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Impact of a person-centred dementia care training programme on hospital staff attitudes, role efficacy and perceptions of caring for people with dementia: A repeated measures study



Impact of a person-centred dementia care training programme on hospital staff attitudes, role efficacy and perceptions of caring for people with dementia: A repeated measures study



International Journal of Nursing Studies 53(): 144-151



People with dementia occupy up to one quarter of acute hospital beds. However, the quality of care delivered to this patient group is of national concern. Staff working in acute hospitals report lack of knowledge, skills and confidence in caring for people with dementia. There is limited evidence about the most effective approaches to supporting acute hospital staff to deliver more person-centred care. This study aimed to evaluate the efficacy of a specialist training programme for acute hospital staff regarding improving attitudes, satisfaction and feelings of caring efficacy, in provision of care to people with dementia. A repeated measures design, with measures completed immediately prior to commencing training (T1), after completion of Foundation level training (T2: 4-6 weeks post-baseline), and following Intermediate level training (T3: 3-4 months post-baseline). One NHS Trust in the North of England, UK. 40 acute hospital staff working in clinical roles, the majority of whom (90%) were nurses. All participants received the 3.5 day Person-centred Care Training for Acute Hospitals (PCTAH) programme, comprised of two levels, Foundation (0.5 day) and Intermediate (3 days), delivered over a 3-4 months period. Staff demographics and previous exposure to dementia training were collected via a questionnaire. Staff attitudes were measured using the Approaches to Dementia Questionnaire (ADQ), satisfaction in caring for people with dementia was captured using the Staff Experiences of Working with Demented Residents questionnaire (SEWDR) and perceived caring efficacy was measured using the Caring Efficacy Scale (CES). The training programme was effective in producing a significant positive change on all three outcome measures following intermediate training compared to baseline. A significant positive effect was found on the ADQ between baseline and after completion of Foundation level training, but not for either of the other measures. Training acute hospital staff in Intermediate level person-centred dementia care is effective in producing significant improvements in attitudes towards and satisfaction in caring for people with dementia and feelings of caring efficacy. Foundation level training is effective in changing attitudes but does not seem to be sufficient to bring about change in satisfaction or caring efficacy.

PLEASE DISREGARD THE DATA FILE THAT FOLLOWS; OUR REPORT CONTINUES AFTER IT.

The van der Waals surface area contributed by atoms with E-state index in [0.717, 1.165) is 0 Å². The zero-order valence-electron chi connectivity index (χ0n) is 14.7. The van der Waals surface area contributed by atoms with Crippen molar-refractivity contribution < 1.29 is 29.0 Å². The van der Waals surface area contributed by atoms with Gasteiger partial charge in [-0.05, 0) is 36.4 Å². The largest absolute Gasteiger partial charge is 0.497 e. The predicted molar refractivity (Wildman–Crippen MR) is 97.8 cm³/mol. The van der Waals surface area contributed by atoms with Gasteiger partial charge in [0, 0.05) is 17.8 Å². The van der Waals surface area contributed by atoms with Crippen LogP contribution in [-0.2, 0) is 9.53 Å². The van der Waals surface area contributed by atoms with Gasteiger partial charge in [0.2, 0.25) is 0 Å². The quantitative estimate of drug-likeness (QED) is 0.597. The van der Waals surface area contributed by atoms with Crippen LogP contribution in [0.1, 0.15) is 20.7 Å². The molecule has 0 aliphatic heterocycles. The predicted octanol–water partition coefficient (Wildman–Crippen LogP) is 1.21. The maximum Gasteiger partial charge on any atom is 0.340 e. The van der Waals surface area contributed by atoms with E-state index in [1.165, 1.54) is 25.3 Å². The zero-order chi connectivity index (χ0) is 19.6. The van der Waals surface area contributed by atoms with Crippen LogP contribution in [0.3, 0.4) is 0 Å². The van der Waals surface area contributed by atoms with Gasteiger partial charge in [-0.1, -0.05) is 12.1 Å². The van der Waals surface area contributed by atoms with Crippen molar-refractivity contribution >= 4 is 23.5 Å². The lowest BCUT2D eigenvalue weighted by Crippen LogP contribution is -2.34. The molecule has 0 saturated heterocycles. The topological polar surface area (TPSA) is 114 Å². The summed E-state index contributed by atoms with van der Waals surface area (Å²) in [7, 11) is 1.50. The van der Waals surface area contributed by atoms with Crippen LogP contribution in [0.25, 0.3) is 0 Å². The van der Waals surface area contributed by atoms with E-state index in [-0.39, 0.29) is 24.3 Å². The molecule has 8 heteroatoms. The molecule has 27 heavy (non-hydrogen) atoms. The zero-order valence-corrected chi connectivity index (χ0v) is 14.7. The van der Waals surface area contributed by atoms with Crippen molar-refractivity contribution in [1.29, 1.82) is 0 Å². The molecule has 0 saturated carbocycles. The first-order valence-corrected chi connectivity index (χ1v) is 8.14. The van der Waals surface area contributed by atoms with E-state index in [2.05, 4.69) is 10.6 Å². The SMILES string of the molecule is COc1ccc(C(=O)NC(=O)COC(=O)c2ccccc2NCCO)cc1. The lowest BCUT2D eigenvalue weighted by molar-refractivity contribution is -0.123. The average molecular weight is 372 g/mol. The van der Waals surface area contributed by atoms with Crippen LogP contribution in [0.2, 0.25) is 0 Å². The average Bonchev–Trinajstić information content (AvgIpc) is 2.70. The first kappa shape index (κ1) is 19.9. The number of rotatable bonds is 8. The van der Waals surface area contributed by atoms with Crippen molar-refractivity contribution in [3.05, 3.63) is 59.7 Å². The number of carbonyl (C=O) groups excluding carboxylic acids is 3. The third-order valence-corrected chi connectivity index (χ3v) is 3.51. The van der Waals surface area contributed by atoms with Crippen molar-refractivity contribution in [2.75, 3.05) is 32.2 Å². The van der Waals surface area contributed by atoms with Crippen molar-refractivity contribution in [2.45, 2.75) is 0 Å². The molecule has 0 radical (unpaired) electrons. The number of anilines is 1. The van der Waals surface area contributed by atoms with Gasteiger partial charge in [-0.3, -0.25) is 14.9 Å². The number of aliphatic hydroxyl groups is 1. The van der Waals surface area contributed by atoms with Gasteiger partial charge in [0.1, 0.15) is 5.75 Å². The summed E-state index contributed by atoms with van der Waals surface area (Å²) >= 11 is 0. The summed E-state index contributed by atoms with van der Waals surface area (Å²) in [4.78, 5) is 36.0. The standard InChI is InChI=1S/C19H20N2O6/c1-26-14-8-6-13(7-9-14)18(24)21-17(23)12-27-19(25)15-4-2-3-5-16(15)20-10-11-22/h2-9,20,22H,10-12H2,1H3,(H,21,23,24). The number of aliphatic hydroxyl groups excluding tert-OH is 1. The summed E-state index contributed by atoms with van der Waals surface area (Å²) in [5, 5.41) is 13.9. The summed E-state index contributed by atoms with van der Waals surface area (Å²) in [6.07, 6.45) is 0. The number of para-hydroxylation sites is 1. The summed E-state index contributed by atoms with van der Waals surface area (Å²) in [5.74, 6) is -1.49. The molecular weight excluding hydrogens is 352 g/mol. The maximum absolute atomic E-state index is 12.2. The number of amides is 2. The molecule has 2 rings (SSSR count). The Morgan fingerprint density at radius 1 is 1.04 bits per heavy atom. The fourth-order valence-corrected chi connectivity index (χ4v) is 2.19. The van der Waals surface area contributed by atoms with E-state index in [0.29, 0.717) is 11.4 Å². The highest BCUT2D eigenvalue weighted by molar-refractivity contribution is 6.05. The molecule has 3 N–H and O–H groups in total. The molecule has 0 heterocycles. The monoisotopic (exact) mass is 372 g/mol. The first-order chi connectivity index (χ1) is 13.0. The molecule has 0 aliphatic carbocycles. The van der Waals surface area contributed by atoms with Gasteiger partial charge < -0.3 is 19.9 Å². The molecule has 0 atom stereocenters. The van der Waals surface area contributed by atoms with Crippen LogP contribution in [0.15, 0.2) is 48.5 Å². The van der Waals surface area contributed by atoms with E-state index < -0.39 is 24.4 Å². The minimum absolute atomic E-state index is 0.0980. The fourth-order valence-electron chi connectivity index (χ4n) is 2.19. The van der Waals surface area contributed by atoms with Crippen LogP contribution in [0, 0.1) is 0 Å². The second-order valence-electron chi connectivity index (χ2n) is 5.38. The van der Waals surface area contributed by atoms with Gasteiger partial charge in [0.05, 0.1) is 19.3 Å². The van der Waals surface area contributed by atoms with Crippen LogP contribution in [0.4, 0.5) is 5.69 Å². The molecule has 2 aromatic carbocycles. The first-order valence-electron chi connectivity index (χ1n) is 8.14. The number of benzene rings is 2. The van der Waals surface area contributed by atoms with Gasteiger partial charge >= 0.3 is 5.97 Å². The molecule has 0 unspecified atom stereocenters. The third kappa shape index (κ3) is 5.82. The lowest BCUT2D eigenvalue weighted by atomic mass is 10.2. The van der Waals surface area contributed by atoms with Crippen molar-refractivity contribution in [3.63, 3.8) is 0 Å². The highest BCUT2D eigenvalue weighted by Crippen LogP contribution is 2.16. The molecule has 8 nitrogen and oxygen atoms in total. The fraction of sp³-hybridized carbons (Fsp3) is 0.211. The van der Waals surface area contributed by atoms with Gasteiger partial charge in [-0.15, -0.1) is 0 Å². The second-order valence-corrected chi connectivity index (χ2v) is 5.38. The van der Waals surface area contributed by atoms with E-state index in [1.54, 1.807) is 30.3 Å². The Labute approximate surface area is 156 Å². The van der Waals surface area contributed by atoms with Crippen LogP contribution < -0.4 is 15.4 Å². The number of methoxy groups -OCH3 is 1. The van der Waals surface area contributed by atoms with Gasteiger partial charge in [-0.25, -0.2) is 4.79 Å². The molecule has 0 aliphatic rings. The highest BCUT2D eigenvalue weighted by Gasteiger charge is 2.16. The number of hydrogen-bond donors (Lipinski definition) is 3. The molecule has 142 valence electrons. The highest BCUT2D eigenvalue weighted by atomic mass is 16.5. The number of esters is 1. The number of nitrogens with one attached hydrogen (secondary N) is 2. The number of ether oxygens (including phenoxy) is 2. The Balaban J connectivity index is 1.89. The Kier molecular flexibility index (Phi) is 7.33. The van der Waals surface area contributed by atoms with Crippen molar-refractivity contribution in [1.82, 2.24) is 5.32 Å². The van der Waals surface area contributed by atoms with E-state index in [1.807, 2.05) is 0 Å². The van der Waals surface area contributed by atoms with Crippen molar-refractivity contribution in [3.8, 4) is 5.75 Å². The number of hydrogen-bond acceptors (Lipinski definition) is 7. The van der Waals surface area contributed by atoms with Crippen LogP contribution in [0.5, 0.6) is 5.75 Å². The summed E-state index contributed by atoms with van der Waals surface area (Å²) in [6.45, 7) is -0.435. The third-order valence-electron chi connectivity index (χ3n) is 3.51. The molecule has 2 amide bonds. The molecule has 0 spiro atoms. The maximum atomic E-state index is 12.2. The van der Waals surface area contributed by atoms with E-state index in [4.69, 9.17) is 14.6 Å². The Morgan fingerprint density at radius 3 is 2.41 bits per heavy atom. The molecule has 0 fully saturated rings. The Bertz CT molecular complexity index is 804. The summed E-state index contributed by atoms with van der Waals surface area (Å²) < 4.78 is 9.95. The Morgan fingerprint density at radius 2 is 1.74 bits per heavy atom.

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Accession: 058058204

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PMID: 26421910

DOI: 10.1016/j.ijnurstu.2015.09.009


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